Every corporation formed in the United States must file articles of incorporation, a certificate of organization, or a company charter to be formally registered and recognized by the state government.

A company’s articles of incorporation include the corporation’s name, the registered agent’s name and address, the corporate structure of the company, information about board members (like their names and addresses), company shares and their availability, the corporation’s end date if it isn’t a permanent business, and your incorporator’s signature. 

While an incorporator’s signature appears on your articles of incorporation, the incorporator doesn’t actually take ownership of your business. Although the incorporator signs and files the relevant paperwork, they don’t take control of your company in the same way that an accountant doesn’t get your tax refund just because they filed your return. 

Before filing the articles of incorporation for your company, according to the Model Business Corporation Act, your incorporator has to double-check the statute’s provisions. In most states, incorporators sign incorporation documents only after verifying compliance with state laws.

According to the Model Business Corporation Act, after filing your incorporation documents, your incorporator can hold an organizational meeting to discuss amendments to the articles of incorporation, the drafting and adoption of new bylaws, and electing members for your board of directors. They’re required to give three days’ notice before this meeting.  

Incorporators sign the company’s articles of incorporation and complete the incorporation process, but they don’t have duties beyond that. In fact, once the first meeting of the board of directors takes place and the corporation is off the ground running, the incorporator resigns as their last act of duty. 

Who Can Be an Incorporator? 

You can select nearly anyone to be the incorporator of your corporation. The main stipulation is that you have to grant the person legal authority to sign documents on your company’s behalf. 

An incorporator can be any of the following: 

  • A board member
  • Shareholders
  • Officers (president, secretary, or treasurer)
  • A professional (such as your lawyer or accountant)
  • A family member or friend

Hiring a person solely to complete the incorporation process is commonplace in the corporate world. These people are known as “dummy incorporators,” and they don’t retain ownership of the corporation unless you give them an ownership role in the company after their incorporation duties are fulfilled.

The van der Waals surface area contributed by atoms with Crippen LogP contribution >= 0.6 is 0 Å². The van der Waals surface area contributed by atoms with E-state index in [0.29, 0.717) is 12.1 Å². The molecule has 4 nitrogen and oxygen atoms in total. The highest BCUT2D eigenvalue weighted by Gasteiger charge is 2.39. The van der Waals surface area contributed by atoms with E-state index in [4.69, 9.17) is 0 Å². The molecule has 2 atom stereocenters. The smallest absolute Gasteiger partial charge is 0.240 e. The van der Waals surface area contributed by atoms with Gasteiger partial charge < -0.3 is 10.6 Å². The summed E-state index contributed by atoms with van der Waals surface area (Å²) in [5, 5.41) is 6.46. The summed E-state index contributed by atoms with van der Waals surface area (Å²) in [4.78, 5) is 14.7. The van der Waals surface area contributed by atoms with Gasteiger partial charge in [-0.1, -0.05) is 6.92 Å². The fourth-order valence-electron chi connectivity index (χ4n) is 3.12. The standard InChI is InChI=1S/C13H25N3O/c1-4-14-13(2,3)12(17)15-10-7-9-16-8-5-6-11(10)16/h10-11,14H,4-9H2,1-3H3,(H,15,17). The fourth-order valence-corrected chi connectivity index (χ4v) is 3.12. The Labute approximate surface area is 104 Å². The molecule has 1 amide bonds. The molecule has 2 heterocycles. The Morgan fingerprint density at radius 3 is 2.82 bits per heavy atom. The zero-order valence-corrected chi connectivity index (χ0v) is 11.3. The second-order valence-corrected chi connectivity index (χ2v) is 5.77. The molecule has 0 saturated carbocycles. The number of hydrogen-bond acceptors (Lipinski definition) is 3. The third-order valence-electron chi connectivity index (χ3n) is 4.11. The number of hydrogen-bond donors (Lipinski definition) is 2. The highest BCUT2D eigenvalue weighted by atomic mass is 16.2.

Can I Be My Own Incorporator? 

Yes, you can be your own incorporator. In fact, many corporation owners choose to be their own incorporators and sign their articles of incorporation themselves. To be an incorporator and facilitate your company’s incorporation you must be 18 years old and agree to be the company incorporator. That’s it.

Is the Incorporator the Business Owner? 

The incorporator can be the corporation owner, but it doesn’t have to be. In fact, many corporation owners decide to also take on the role of incorporator to easily get through the incorporation process without hiring someone else to do it. 

But you can choose a business formation service, a lawyer or accountant, a family member, or a friend to be your incorporator and help with your corporation’s formation. So long as they didn’t already have any ownership of your business, they won’t gain ownership once the articles of incorporation are filed. 

However, in many cases the incorporator is also the business owner. The actual owners are usually the one that starts the incorporation process to begin with, so many business owners find it more convenient to file the articles of incorporation themselves. In that scenario, the incorporator is both the person forming the corporation and the business owner.. 

Can a Registered Agent and an Incorporator Be the Same Person? 

Your incorporator and registered agent can absolutely be the same person. Here are some instances where incorporators and registered agents are the same person: 

  • You’re the incorporator and the registered agent. As the business owner, you can complete the business formation process yourself. If you do, you’ll list yourself as both the incorporator and the registered agent on your company’s articles of incorporation. This also makes you a shareholder in the corporation. 
  • A family member or friend is both registered agent and incorporator. As long as they’re 18 years old and meet the requirements, a friend or family member can fulfill both duties. Choosing a friend or family member doesn’t automatically make them a shareholder or earn them a position on your board of directors. Choose someone trustworthy — not just your favorite family member or friend. 
  • You use a formation service that also provides registered agent services. If you choose a business formation service that also supplies registered agent services, then they’ll serve as both your incorporator to sign documents on your company’s behalf and your registered agent. 

Do I Need Both an Incorporator and a Registered Agent? 

Yes, in most states you definitely need both an incorporator and a registered agent. These are two very different jobs with different duties, even though they may be performed by the same person. Your corporation is required to have at least one incorporator. And almost every state requires you to name a registered agent, even if it’s yourself or your grandma.

What’s the Difference Between an Organizer and an Incorporator? 

An organizer’s job is to file articles of organization to establish a limited liability company. An incorporator’s job is to file articles of incorporation for a corporation. The two jobs are quite similar, but the different designations are for different business structures. 


There are major differences between a registered agent and an incorporator, such as a registered agent taking on a semi-permanent role with the company, and the incorporator being a temporary position. A registered agent serves to receive mail and service of process on the company’s behalf during regular business hours. An incorporator serves to fill out the necessary documentation and perform all of the tasks necessary to form the corporation. 

If you’d like more information about how to start a business, read my guide on How to Start an LLC. And for more information about registered agents and registered agent services, check out the Best Registered Agent Services.